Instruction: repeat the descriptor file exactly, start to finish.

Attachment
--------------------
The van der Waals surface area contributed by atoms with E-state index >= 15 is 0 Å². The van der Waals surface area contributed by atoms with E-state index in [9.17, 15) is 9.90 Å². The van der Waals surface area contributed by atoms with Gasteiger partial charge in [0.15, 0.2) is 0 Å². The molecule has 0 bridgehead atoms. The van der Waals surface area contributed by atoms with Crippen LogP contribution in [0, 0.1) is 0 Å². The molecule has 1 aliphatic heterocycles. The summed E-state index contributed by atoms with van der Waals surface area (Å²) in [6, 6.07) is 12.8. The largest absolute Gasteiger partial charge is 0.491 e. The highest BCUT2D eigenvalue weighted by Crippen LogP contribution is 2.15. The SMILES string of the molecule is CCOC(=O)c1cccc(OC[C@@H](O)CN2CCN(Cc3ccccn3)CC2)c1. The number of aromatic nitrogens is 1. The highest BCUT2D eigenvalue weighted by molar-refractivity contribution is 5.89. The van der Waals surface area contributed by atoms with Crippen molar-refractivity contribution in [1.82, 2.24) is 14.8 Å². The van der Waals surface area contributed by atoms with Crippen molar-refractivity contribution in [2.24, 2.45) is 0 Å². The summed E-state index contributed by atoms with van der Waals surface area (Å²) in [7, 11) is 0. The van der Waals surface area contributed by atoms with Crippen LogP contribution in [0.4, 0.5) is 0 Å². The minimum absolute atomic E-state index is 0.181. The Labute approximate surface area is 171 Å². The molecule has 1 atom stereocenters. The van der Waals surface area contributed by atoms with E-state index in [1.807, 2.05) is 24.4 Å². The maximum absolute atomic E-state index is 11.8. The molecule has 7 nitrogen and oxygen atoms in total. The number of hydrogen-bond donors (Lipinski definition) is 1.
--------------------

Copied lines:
The van der Waals surface area contributed by atoms with E-state index >= 15 is 0 Å². The van der Waals surface area contributed by atoms with E-state index in [9.17, 15) is 9.90 Å². The van der Waals surface area contributed by atoms with Gasteiger partial charge in [0.15, 0.2) is 0 Å². The molecule has 0 bridgehead atoms. The van der Waals surface area contributed by atoms with Crippen LogP contribution in [0, 0.1) is 0 Å². The molecule has 1 aliphatic heterocycles. The summed E-state index contributed by atoms with van der Waals surface area (Å²) in [6, 6.07) is 12.8. The largest absolute Gasteiger partial charge is 0.491 e. The highest BCUT2D eigenvalue weighted by Crippen LogP contribution is 2.15. The SMILES string of the molecule is CCOC(=O)c1cccc(OC[C@@H](O)CN2CCN(Cc3ccccn3)CC2)c1. The number of aromatic nitrogens is 1. The highest BCUT2D eigenvalue weighted by molar-refractivity contribution is 5.89. The van der Waals surface area contributed by atoms with Crippen molar-refractivity contribution in [1.82, 2.24) is 14.8 Å². The van der Waals surface area contributed by atoms with Crippen molar-refractivity contribution in [2.24, 2.45) is 0 Å². The summed E-state index contributed by atoms with van der Waals surface area (Å²) in [7, 11) is 0. The van der Waals surface area contributed by atoms with Crippen LogP contribution in [0.4, 0.5) is 0 Å². The minimum absolute atomic E-state index is 0.181. The Labute approximate surface area is 171 Å². The molecule has 1 atom stereocenters. The van der Waals surface area contributed by atoms with E-state index in [1.807, 2.05) is 24.4 Å². The maximum absolute atomic E-state index is 11.8. The molecule has 7 nitrogen and oxygen atoms in total. The number of hydrogen-bond donors (Lipinski definition) is 1.